I’ve lost count of the number of times I’ve heard both faculty and students lament the unpopularity of methods courses. Students take the courses because they have to, and faculty get evaluations that, in a nut shell, say ‘great teaching, too bad about the content.’ Meanwhile, there’s growing enthusiasm for experiential learning and acknowledgement of the value it plays in enriching understanding, strengthening problem solving and “heightening intellectual curiosity”.
As a methods enthusiast with a passion for fieldwork, I sought to marry methods training and experiential learning in a substantive course on the politics of development. I describe this in a recently published Politics article, “Bringing the field into the classroom: Methods and experiential learning in the ‘Politics of Development’“. I developed the course around one central assignment – Skype and telephone interviews of development practitioners and scholars in different parts of the world. A series of smaller assignments helped students practice these skills before their ‘big’ interviews, which, in turn, later served as the basis for research papers. Students learned to interview, transcribe, code, and integrate primary data into papers.
Making the distant relatable is a key challenge in education, whether that distance is temporal, geographical, or constructed by dominant narratives. Teaching in a small university in rural Nova Scotia, Canada, making ‘the politics of development’ seem less distant to a classroom entirely raised in North America was a challenge. Reflecting on my own experiences of interview-based fieldwork, I decided to try to offer my students a ‘taste’ of fieldwork, all without leaving our small town.
To be sure, conducting Skype interviews offers but a faint reflection of the full fieldwork experience. Nonetheless, it involved learning and using practical methodological techniques to gather new information and coping with logistical challenges (recording software, time zones, accents, dodgy phone cards) and operating in a cross-cultural context. Although interviews are a brief exchange, in contrast with course readings, they are an interactive experience. They are also unique. As a result, the classroom became not just a place to discuss assigned readings (knowledge we all had in common) but also a place of discovery, where students shared these specific, unique experiences. They naturally made comparisons between arguments in the texts we read, and the experiences of their interviewees. In doing so, I found it particularly interesting to see how students assessed and reconsidered expertise – should we give more credit to someone working in the field, or to an author? What about someone who does both? Does place of origin influence expertise? How do we balance the specific knowledge of someone who works in one village, with someone who has worked in multiple countries? These questions facilitated a discussion about development, and the structure of academia. Where did we fit? Were we replicating or challenging the global dynamics of ‘development’? What kinds of responsibility come with research? To whom?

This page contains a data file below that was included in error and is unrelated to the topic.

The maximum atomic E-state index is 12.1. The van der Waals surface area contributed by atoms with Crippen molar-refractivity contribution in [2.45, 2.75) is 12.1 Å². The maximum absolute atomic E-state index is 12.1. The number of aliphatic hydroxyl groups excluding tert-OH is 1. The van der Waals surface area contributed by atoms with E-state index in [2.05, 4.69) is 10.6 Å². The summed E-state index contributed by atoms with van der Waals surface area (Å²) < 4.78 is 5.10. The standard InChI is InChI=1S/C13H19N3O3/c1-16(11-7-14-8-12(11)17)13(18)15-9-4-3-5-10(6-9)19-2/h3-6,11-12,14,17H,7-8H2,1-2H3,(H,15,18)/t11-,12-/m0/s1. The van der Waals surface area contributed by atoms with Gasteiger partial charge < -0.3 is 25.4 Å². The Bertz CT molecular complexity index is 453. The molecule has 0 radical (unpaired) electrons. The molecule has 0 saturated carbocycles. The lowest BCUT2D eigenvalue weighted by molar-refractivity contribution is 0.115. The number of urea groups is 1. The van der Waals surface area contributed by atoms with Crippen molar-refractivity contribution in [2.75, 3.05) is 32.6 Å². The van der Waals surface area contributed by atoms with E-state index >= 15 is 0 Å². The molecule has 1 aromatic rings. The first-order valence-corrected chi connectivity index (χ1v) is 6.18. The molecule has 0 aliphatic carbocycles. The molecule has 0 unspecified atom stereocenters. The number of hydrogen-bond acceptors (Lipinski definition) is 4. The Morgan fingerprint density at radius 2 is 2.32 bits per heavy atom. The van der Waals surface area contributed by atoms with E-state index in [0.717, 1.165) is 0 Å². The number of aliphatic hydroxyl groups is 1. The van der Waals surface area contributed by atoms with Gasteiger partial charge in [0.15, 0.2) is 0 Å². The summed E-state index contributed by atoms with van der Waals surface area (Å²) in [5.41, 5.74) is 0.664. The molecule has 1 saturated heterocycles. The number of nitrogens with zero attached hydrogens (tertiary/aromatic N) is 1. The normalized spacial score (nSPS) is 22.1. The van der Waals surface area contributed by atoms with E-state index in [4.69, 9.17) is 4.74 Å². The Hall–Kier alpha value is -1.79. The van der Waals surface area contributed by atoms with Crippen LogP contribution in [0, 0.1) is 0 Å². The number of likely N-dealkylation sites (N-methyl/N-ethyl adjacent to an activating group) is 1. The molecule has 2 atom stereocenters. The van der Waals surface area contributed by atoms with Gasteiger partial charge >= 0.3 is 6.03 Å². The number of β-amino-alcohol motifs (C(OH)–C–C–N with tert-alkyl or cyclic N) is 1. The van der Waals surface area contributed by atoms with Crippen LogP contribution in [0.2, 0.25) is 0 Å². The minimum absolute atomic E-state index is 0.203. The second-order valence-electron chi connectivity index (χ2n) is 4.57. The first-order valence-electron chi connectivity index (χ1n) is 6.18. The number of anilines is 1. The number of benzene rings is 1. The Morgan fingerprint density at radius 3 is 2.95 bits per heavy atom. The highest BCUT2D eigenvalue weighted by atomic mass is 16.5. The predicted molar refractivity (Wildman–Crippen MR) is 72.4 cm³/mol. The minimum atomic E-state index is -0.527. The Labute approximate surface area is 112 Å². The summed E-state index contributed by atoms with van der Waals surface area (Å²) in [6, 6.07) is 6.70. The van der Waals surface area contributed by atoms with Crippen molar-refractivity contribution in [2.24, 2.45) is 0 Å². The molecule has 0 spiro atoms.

As experiential learning becomes more widespread, and conversations about methods teaching, and research transparency become increasingly urgent, it is useful to think about the intersection of these areas of teaching, research and practice. Although tackling this combination of issues and skills in a single term comes with logistical challenges, as I note at the end of my article, it can offer students insights into both methods and substance that may propel further inquiry into both.
Great blog – a good summary of the key ideas in the paper.
And the whole process seemed a great way of plugging students into what is happening in the Third World
Hope you can do something similar in Winnipeg.
Methodology first, Methods second!
Great blog on an important issue that for me, raises deeper concerns.
Academic institutions tends to see methods as a necessary evil rather than the product of methodology. A researcher should be testing their understanding of a phenomenon in order to inform decision making rather than to justify some correlation. My concern is that too many seek a qualification rather than understanding. The institutional response is how we deliver that qualification at the lowest cost as opposed to how do we effectively deliver the understanding whilst minimising costs.
This belief that maximising benefits for a given set of costs is exactly the same as minimising costs subject to a given set of benefits, is an old maxim from political economics that is not always true.
My concern is that the following is not appreciated and influences both future academics and professional and should take a greater role in their development:
The independence and professional objectivity;
Clearly defined research objectives;
The distinction between outcomes and outputs;
The distinction between data and proxies;
The distinction between data and information;
The understanding that there are different types of methodologies answering different types of questions that require the use of different types of methods is lost on most students and rarely appreciated by institutional representatives.
This is not an exhaustive list but an indication of a losdt discussion that is more likely to be forgotten as we focus on how to process data that academics crave without yielding the information that professionals need.